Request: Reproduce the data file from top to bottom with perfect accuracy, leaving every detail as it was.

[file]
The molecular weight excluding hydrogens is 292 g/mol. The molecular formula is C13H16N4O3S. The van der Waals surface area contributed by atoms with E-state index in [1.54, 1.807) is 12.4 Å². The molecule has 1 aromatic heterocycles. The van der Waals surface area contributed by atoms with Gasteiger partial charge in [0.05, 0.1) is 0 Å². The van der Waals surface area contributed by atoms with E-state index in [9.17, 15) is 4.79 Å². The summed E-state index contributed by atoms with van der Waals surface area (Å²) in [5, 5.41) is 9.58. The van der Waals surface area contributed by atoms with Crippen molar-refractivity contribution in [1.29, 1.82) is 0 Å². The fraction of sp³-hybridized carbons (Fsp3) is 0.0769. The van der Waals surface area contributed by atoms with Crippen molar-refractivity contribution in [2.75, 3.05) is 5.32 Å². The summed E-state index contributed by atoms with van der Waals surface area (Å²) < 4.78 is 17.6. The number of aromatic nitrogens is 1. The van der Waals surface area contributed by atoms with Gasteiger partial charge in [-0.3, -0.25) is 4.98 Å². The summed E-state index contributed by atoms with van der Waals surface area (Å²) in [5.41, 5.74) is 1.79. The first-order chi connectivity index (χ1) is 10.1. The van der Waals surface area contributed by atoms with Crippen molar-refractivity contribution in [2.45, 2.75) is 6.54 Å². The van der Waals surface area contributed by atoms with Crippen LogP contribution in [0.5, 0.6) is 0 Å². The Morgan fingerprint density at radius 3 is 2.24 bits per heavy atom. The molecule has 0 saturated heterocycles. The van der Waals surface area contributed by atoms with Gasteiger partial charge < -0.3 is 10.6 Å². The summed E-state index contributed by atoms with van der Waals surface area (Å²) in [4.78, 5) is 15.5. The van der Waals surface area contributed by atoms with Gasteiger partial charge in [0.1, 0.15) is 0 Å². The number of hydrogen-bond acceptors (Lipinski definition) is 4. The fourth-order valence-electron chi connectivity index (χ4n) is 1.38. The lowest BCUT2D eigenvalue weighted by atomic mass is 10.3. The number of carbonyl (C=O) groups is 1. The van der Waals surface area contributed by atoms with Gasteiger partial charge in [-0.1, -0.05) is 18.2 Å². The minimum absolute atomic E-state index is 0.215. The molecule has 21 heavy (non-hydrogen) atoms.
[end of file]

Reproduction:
The molecular weight excluding hydrogens is 292 g/mol. The molecular formula is C13H16N4O3S. The van der Waals surface area contributed by atoms with E-state index in [1.54, 1.807) is 12.4 Å². The molecule has 1 aromatic heterocycles. The van der Waals surface area contributed by atoms with Gasteiger partial charge in [0.05, 0.1) is 0 Å². The van der Waals surface area contributed by atoms with E-state index in [9.17, 15) is 4.79 Å². The summed E-state index contributed by atoms with van der Waals surface area (Å²) in [5, 5.41) is 9.58. The van der Waals surface area contributed by atoms with Crippen molar-refractivity contribution in [1.29, 1.82) is 0 Å². The fraction of sp³-hybridized carbons (Fsp3) is 0.0769. The van der Waals surface area contributed by atoms with Crippen molar-refractivity contribution in [2.75, 3.05) is 5.32 Å². The summed E-state index contributed by atoms with van der Waals surface area (Å²) < 4.78 is 17.6. The number of aromatic nitrogens is 1. The van der Waals surface area contributed by atoms with Gasteiger partial charge in [-0.3, -0.25) is 4.98 Å². The summed E-state index contributed by atoms with van der Waals surface area (Å²) in [5.41, 5.74) is 1.79. The first-order chi connectivity index (χ1) is 10.1. The van der Waals surface area contributed by atoms with Crippen molar-refractivity contribution in [2.45, 2.75) is 6.54 Å². The van der Waals surface area contributed by atoms with Crippen LogP contribution in [0.5, 0.6) is 0 Å². The Morgan fingerprint density at radius 3 is 2.24 bits per heavy atom. The molecule has 0 saturated heterocycles. The van der Waals surface area contributed by atoms with Gasteiger partial charge < -0.3 is 10.6 Å². The summed E-state index contributed by atoms with van der Waals surface area (Å²) in [4.78, 5) is 15.5. The van der Waals surface area contributed by atoms with Gasteiger partial charge in [0.1, 0.15) is 0 Å². The number of hydrogen-bond acceptors (Lipinski definition) is 4. The fourth-order valence-electron chi connectivity index (χ4n) is 1.38. The lowest BCUT2D eigenvalue weighted by atomic mass is 10.3. The number of carbonyl (C=O) groups is 1. The van der Waals surface area contributed by atoms with Gasteiger partial charge in [-0.1, -0.05) is 18.2 Å². The minimum absolute atomic E-state index is 0.215. The molecule has 21 heavy (non-hydrogen) atoms.